We already know that Republican presidential candidate Michelle Bachmann supports creationism, claiming falsely that there are “hundreds and hundreds of scientists, many of them holding Nobel Prizes, who believe in intelligent design.” Since Republicans have historically been anti-evolution and anti-science, it’s no surprise that conservative Texas Republican governor Rick Perry—probably the current front-runner to challenge Obama in 2012—is also antievolution. It’s sad, and uniquely American, that important political figures deny the palpable truth about nature to cater to their conservative constituents.
Here’s Perry in a video from two days ago, talking to a young boy and claiming not only that he, Perry, doesn’t know the age of the Earth, but neither does anybody else. He also claims, falsely, that in Texas both creationism and evolution are taught in science classes, certainly also a lie if he’s referring to public schools, where such teaching violates the First Amendment. A report of the meeting follows the video:
Here’s the background and transcript from TPM News:
A woman who will probably not be supporting the Texas governor brought her young son along to a campaign event in New Hampshire on Thursday, and had the boy ask Perry his views about science. “How old do you think the earth is?” the boy asked. This was an apparent allusion to how fundamentalist Christians often insist that Earth — and indeed, the whole universe — is about 6,000 years old.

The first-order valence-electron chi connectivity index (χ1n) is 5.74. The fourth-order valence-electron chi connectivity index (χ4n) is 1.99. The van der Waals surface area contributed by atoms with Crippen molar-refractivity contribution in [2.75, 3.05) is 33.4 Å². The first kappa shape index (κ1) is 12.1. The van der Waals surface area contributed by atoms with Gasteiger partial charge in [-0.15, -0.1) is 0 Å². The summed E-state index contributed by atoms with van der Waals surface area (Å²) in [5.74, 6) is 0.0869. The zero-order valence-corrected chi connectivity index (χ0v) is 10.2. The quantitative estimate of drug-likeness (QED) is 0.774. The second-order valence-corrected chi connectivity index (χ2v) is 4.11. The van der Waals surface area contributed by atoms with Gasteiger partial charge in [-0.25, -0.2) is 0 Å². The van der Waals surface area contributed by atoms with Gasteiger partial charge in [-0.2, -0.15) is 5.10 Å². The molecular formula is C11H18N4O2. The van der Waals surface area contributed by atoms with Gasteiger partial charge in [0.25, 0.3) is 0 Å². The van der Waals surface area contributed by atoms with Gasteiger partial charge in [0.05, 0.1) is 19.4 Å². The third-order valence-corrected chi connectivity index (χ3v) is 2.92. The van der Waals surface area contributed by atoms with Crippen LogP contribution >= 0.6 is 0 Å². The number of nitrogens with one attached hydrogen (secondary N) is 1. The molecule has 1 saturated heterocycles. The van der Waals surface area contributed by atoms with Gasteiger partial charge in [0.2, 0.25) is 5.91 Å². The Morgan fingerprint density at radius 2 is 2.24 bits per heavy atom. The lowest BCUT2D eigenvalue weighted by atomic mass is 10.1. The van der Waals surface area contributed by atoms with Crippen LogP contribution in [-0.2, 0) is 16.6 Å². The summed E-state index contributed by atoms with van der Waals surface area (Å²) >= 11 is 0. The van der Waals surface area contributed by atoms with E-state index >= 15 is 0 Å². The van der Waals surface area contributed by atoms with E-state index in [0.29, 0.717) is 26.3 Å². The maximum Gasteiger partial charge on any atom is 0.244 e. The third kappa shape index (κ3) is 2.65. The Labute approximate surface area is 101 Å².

“How old do I think the earth is? You know what, I don’t have any idea,” Perry responded. “I know it’s pretty old. So it goes back a long, long ways. I’m not sure — I’m not sure anybody actually knows completely and absolutely how old the earth is.
Perry then steered the conversation to some questions the boy’s mother had been asking him, about evolution
“Here your mom was asking about evolution. And you know, it’s a theory that is out there — it’s got some gaps in it. In Texas we teach both creationism and evolution in our public schools. Because I figure–”
The mother cut back in: “Ask him why he doesn’t believe in science.”
Perry continued: “Because I figure you’re smart enough to figure out which one is right.”
The mother continued to tell her son, “Ask him why he doesn’t believe in science.” At that point Perry politely ended the conversation, and moved on to the next person in the crowd.
Imagine a presidential candidate claiming that nobody knows how antibiotics work, and that in Texas schools they teach both Western medicine and homeopathy, letting the children sort out the truth.